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    New gTLDs The Registry double standard
    posted by tbyfield on Sunday May 25 2008, @09:16PM

    Anonymous writes: "ICANN is maintaining two standards, one for its customers and one for itself. First off, we will clarify the two types of TLDS that exist, those with specific use constraints and those that are generic. In the first category, we find TLDs like; .GOV, .EDU, .SB, .BR, .ARPA, .INT and others. These TLDS have specific rules; e.g. only treaty organizations, only infrastructure, only institutions approved by GAO, EDUCAUSE, etc. The second category of TLDS are the generics, such as .COM, .ORG, and others, where the rule is essentially, you pay your money and you get your domain.

    In this second category, there was serious concern about market capture and dominant position where the registry had direct business relationships with the registrants. The USG forced ICANN to develop a method to decouple the monopoly position of the registry by creating the construct of a registrar to act as the intermediary between the registrant and the registry. This was hailed as a solution to fostering growth and competition in the domain marketplace. Indeed ICANN insists that this “thick” registry model be adopted for generic TLDS and includes such stipulations in the contracts the registry operator must sign before being approved to run the delegation.

    So in what category does one place the root zone?




    Is it a zone that has specific rules regarding entries, such as .GOV, or .ARPA, or is it a generic? Historically, the root zone was considered in the first camp, where specific constraints were placed on entry into the zone. Indeed, for the first decade of ICANN’s existence, the Board grappled with how to evaluate new TLD requests. Recent events, mostly from the gTLD constituents, have argued that ICANN should relax their TLD evaluation process and fundamentally change the nature of the root zone, from one that had constraints on entry to a generic model. The gNSO estimates that once the rules are relaxed, that thousands of TLD’s will be injected into the root zone – if you pay your money, you can have a TLD.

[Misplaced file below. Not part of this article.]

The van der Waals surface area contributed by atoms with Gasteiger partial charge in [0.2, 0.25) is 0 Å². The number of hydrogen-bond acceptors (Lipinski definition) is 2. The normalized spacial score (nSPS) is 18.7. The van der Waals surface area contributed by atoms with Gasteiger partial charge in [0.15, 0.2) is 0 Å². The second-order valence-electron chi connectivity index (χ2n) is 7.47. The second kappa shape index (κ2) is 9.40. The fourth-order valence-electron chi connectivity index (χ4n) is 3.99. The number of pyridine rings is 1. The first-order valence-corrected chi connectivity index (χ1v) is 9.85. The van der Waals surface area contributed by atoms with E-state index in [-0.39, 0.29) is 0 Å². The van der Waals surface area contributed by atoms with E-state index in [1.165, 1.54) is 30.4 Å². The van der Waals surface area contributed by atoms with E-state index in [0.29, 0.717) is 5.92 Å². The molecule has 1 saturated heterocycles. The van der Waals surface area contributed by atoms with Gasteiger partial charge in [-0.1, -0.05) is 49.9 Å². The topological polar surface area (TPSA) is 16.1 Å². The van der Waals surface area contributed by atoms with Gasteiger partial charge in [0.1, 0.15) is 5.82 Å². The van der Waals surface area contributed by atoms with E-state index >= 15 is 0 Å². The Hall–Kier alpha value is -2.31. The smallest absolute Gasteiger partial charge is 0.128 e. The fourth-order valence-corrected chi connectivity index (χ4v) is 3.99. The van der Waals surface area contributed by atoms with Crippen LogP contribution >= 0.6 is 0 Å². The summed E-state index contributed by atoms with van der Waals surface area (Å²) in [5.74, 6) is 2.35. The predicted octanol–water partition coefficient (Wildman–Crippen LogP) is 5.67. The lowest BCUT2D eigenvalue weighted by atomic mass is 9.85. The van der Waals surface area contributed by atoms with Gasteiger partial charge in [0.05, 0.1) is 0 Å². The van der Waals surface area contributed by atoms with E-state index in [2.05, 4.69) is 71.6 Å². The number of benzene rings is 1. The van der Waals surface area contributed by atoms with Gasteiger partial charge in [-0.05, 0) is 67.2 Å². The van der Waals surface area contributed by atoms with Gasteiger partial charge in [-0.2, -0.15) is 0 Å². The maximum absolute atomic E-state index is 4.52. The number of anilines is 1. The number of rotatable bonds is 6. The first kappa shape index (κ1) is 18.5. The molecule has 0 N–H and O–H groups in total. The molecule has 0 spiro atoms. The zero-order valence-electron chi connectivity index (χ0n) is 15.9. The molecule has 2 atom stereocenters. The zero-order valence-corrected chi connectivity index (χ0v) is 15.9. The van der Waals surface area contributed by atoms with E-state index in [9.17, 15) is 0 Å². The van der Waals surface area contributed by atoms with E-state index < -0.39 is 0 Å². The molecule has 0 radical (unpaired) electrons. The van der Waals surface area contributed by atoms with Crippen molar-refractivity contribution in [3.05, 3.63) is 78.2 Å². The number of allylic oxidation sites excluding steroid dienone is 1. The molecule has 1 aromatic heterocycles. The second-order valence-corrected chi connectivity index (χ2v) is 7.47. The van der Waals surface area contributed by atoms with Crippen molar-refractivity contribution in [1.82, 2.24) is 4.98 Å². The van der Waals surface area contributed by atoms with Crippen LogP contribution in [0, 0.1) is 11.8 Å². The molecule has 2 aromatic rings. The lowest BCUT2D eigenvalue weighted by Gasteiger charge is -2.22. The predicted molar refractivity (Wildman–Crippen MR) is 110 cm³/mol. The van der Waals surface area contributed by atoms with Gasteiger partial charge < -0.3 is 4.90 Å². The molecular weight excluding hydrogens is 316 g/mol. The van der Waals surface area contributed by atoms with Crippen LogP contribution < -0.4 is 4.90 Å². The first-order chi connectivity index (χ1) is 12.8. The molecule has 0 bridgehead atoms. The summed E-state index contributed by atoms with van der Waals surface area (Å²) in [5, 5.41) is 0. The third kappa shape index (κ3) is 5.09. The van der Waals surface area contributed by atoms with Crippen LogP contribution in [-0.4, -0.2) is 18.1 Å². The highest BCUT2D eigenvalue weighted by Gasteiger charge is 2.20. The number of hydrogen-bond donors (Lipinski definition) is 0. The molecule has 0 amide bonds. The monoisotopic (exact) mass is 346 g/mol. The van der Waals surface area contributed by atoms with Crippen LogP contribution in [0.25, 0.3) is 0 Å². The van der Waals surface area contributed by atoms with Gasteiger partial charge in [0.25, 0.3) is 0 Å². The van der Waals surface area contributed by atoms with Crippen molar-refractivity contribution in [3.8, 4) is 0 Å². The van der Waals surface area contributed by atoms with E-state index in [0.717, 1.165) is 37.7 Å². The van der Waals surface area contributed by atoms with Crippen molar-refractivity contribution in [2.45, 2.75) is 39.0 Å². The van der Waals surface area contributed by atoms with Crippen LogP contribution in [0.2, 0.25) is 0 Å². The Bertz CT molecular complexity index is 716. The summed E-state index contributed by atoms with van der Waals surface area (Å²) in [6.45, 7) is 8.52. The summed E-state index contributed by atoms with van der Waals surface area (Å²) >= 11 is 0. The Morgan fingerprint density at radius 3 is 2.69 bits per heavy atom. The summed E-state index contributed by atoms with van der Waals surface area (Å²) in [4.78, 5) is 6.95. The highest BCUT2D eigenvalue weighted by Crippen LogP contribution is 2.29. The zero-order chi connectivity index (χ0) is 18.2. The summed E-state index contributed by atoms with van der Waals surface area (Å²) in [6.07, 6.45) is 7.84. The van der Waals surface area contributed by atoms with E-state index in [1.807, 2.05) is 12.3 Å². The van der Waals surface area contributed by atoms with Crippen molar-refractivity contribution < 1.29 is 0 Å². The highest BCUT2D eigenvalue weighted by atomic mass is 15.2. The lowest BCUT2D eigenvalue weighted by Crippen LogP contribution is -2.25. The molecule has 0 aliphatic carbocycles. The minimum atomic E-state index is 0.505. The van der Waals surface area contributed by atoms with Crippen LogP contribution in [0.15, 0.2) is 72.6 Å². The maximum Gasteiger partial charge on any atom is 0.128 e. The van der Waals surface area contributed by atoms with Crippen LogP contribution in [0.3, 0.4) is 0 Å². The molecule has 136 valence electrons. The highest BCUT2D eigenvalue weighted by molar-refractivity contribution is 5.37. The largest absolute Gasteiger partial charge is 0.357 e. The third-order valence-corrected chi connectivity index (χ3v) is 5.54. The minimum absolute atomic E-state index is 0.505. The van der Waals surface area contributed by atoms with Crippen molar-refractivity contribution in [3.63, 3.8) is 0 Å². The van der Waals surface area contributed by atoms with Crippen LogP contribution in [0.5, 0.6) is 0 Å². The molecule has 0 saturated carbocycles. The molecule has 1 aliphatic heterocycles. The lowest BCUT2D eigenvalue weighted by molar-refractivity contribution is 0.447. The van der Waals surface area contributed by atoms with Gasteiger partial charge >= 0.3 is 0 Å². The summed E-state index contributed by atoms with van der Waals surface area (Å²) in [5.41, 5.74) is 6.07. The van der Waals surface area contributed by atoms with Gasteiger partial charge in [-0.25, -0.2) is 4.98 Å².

To date, ICANN argues that the root is “special” and therefore even when it changes into a generic delegation, ICANN will maintain direct relationships with the root zone registrants. This is at odds with the rules under which all other generic delegations are maintained. Once standard for ICANN, one for everyone else.

    Monetizing the Stewardship

    ICANN has a contractual obligation to encourage competition, while maintaining security and stability. The gNSO proposal changes the root zone into a generic delegation and thus changes the stewardship role ICANN played. To fully support competition, it seems reasonable to insist on the adoption of the registry/registrar model for the root in its new status as a generic. If that premise is adopted, ICANN should have to choose which role it wishes to play, either the root registry –OR- one of many root registrars. To do otherwise places the whole registry/registrar model in question. If competition is good for other generic delegations, why is it not good here?

    In the absence of competition, ICANN can and does dictate pricing. If the gNSO numbers are to be believed and the TLD non-refundable application fees apply, ICANN could see an increase in revenue in the tens of millions per year. One might argue that ICANN is abandoning rigor and discipline over root zone management as a means to ensure stability in favor of a “get rich quick” scheme. Monetization of the root zone should NOT accrue only to the benefit of ICANN. The principles of market and competition should apply here as well."

     
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